Irrigation water saving strategies in Citrus orchards: Analysis of the combined effects of timing and severity of soil water deficit
Derechos de accesoopenAccess
MetadataShow full item record
AuthorPuig-Sirera, Àngela; Provenzano, Giuseppe; González-Altozano, Pablo; Intrigliolo, Diego S.; Rallo, Giovanni
Cita bibliográficaPuig-Sirera, À., Provenzano, G., González-Altozano, P., Intrigliolo, D. S., & Rallo, G. (2021). Irrigation water saving strategies in Citrus orchards: Analysis of the combined effects of timing and severity of soil water deficit. Agricultural Water Management, 248, 106773.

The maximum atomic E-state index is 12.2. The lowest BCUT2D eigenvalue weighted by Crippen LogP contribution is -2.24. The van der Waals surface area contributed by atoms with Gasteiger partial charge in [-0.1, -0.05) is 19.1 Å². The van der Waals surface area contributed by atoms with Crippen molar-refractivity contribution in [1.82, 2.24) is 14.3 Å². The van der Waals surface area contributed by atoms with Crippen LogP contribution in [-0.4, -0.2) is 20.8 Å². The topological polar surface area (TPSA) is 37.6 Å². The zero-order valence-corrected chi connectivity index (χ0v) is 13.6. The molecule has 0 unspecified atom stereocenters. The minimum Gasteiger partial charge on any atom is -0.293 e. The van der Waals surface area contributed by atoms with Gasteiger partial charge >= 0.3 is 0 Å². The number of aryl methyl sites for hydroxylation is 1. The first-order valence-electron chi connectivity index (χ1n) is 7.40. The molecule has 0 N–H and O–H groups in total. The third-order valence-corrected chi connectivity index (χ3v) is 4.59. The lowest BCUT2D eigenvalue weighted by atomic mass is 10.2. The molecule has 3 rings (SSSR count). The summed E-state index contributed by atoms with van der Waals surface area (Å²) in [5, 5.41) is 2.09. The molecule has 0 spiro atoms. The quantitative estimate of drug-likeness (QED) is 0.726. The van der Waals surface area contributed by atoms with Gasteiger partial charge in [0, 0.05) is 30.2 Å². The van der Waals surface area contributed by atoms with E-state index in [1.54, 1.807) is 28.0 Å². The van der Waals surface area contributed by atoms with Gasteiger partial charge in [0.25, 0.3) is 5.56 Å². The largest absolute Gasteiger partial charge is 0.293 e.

The knowledge of the crop response to soil water deficit is essential to predict the actual crop water requirements under limited soil water conditions. The mathematical schematization of the crop response under RDI can allow identifying the exact irrigation timing. The threshold of soil water status below which crop transpiration decreases represents a key parameter for the water stress functions. The main objective of this paper was to investigate the effects of several RDI treatments, applied during the three stages of fruit growth, on soil-plant-water relations of drip-irrigated mandarin trees. Experiments were carried out in seven irrigation treatments: a control, irrigated at 125% of potential evapotranspiration measured in weighting lysimeters, ETlys, during the whole year, and six RDI treatments in which 25% and 50% of ETlys were applied during each of the three stages of fruit growth. The critical threshold of soil water status expressed in terms of soil water depletion below which predawn (PLWP) and midday (MSWP) leaf water potential is affected by decreasing soil water content, were identified. The dependency of crop water status from the climate forcing, occurring under soil water contents higher than the critical threshold was also demonstrated. Moreover, a strong relationship between water stress integral (Smswp) evaluated during the three stages of fruit growth, and the corresponding amount of water applied (irrigation and precipitation) was observed after normalizing the variables. The robust relationship between these two variables (R2 = 0.83) confirmed that the water stress integral represents a good indicator of the plant-water relationship and allows the prediction of the total irrigation depth to be applied to achieve a desired stress level during the fruit growth. Moreover, this relationship depends on the irrigation schedule adopted to regulate the deficit, which includes the irrigation variables, such as irrigation dose and its variability